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This article was acquired from the Swnewsmedia website and was written by Julia Fomby.

Shakopee Fire Department firetruck

The Shakopee Fire Department is reorganizing various leadership positions after a February report revealed significant shortcomings within the department.

The assessment, completed by Citygate Associates LLC and commissioned by the city, uncovered systemic issues within the department’s operations, raising concerns about its ability to meet industry standards and statutory requirements. Citygate’s findings showed a number of failures, including inadequate leadership, deficient training practices, and an outdated staffing model.

One of the largest issues found, highlighted in Citygate’s assessment, was the need for a fundamental shift in the department’s staffing and deployment approach.

With only four personnel on duty daily at Station 1, the department struggles to respond effectively to emergencies, leading to prolonged response times and limited resources for critical incidents. The reliance on part-time firefighters further exacerbates the challenges, necessitating a reevaluation of the department’s staffing strategy.

The administrative support staffing summary from Citygate’s evaluation identified several deficiencies in management organization and staffing levels. Key findings included the lack of training needs assessment, informal training programs, and understaffing in administrative roles. Recommendations ranged from increasing administrative staffing, to developing comprehensive policies and procedures, and establishing succession plans.

Mike Scott, interim fire chief, had expressed concern over the decline in volunteerism back in February at the Shakopee City Council meeting that revealed the report’s findings.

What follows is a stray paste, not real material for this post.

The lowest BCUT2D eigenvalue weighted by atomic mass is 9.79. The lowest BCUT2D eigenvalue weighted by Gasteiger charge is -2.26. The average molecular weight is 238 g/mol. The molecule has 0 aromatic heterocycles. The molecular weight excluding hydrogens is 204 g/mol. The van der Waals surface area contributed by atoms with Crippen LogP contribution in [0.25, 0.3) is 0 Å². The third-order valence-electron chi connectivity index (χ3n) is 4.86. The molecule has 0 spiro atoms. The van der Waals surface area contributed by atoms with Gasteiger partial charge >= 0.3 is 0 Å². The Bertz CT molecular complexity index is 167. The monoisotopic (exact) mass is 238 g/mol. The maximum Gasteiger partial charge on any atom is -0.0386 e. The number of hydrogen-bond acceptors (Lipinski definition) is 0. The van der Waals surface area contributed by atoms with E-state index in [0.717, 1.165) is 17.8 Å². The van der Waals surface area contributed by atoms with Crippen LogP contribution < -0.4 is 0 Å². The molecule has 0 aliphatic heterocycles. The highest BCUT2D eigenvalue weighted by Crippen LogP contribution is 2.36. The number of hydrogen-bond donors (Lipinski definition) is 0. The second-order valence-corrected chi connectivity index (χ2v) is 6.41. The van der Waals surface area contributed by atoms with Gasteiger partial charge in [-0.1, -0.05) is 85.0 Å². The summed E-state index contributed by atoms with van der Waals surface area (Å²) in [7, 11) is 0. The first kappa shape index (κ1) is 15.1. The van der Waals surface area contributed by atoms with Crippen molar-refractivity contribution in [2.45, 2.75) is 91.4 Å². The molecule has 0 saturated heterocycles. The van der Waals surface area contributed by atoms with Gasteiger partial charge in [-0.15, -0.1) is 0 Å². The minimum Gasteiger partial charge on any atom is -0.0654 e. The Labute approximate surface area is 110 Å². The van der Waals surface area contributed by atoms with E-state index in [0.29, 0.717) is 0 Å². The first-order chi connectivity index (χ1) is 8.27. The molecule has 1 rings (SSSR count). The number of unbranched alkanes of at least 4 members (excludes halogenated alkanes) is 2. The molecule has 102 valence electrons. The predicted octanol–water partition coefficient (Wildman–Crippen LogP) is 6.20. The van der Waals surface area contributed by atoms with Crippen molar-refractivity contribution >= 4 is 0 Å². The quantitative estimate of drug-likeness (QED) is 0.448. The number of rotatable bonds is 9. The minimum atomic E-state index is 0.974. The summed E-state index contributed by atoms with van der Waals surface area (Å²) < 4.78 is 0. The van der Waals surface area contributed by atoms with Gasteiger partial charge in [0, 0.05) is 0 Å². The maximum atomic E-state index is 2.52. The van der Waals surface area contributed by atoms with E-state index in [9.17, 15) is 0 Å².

“As the needs have increased for firefighters with additional call volume and training requirements, people have less time to volunteer,” he said. “Cities across the Twin Cities Metro area who once have relied on an all-volunteer firefighter force have had to make changes in how they staff their fire departments.”

During the Tuesday, March 19, City Council meeting, city leaders approved the reorganization of the assistant fire chief and administrative captain positions to two deputy chiefs, all while adding an administrative assistant and filling open supervisor positions with three captain EMTs.

The change creates two new positions, a deputy chief of training and EMS, and a deputy chief of administration and fire operations. The restructuring at the assistant chief and administrative captain levels aims to enhance efficiency and accountability within the department, a memo to the City Council stated.

An administrative assistant will provide administrative support to fire staff and serve as the intial contact between the public and fire administration staff, the memo continued.

Citygate also provided a comprehensive staffing recommendation and phasing plan which laid out the addition of 25 full-time positions including 14 firefighters, six captains, three battalion chiefs, an administrative support staff and a fire inspector. These additional positions are recommended to take place over a four-year period and cost an estimated total of roughly $1.7 million, according to a grant application submitted by Andrea Harrell.

“This will provide 24 hour, on-duty, full-time supervision for the fire department for the first time in its 141-year history,” Scott said. “This federal grant program helps provide the initial funding for fire/EMS staffing for communities who are trying to meet national standards for fire and EMS response services for their communities.”

As the department grapples with the changes, the City of Shakopee is pursuing avenues for improvement, including applying for FEMA’s SAFER grant to offset initial costs associated with transitioning to a career-based staffing model. The grant, if secured, would provide crucial funding to support the hiring of additional full-time firefighters and bolster the department’s capacity to respond to emergencies effectively.

“These are essential first steps for building the foundation for the future of Shakopee Fire and Rescue services for the growing community of Shakopee,” Scott added.


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